Elected officials work with community leaders, as they do in many neighborhoods and communities. They know the votes they need to get re-elected rest in the hands of these leaders. Of course individuals are free to vote on their own, but in Hasidic communities, the rebbe usually names which candidate to vote for before each election. His followers, educated in yeshivas where no civic education has been given, do not have the tools to evaluate the candidates’ positions and views or to form their own opinions on crucial issues.

Had YAFFED been a group of only people who had left the community, and had their efforts been met with resistance and only resistance, the argument that outsiders want to change the community out of prejudice might be valid. The plaintiffs who have never dissociated from the community in any way, and the growing multitude of voices rising in support of YAFFED’s efforts, prove that this is not the case. Rather, through an effort to reform the schools and enforce laws of education, YAFFED is attempting to empower members of the community to make their own choices and to let their elected officials know what those choices are.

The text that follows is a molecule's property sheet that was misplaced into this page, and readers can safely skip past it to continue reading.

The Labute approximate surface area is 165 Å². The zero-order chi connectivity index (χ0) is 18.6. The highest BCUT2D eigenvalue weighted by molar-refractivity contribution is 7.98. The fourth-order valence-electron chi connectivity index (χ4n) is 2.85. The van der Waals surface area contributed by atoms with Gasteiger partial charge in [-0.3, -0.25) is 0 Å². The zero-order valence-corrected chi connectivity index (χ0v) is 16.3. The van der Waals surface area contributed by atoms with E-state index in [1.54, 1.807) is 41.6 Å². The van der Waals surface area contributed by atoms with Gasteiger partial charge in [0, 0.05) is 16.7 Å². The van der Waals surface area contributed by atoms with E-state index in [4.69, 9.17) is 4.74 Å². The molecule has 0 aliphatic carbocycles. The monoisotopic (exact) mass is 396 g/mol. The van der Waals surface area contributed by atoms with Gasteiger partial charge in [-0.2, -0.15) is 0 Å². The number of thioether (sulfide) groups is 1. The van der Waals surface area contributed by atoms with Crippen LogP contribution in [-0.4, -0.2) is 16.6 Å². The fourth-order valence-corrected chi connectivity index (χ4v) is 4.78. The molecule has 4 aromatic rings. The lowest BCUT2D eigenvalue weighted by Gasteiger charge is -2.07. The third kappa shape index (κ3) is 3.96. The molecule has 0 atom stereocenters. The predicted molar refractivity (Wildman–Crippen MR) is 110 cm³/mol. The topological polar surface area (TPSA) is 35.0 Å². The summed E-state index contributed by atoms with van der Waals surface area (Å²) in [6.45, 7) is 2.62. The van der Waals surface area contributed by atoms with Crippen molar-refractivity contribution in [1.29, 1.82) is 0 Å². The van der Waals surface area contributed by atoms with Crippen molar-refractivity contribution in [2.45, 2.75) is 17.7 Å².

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Rob Boston, Innocence Abused: A Lethal Combination Of Church And State Fails Pennsylvania’s Children, Americans United

Last week, Pennsylvania Attorney General Kathleen Kane released a damning grand jury report about the rampant sexual abuse of minors by priests in the Altoona-Johnstown Diocese – and the failure of anyone in authority to stop it.

News of the report hit me hard. I was born and raised in Altoona. For 16 years I attended a Catholic church in that diocese. I spent eight years in a Catholic school appended to one of its churches.

The nuns occasionally punished us in ways that were inappropriate, but I never suffered the kind of abuse detailed in the report. Still, I felt like I’d been socked in the gut. As I read the report, I kept coming across the names of familiar towns, churches and people.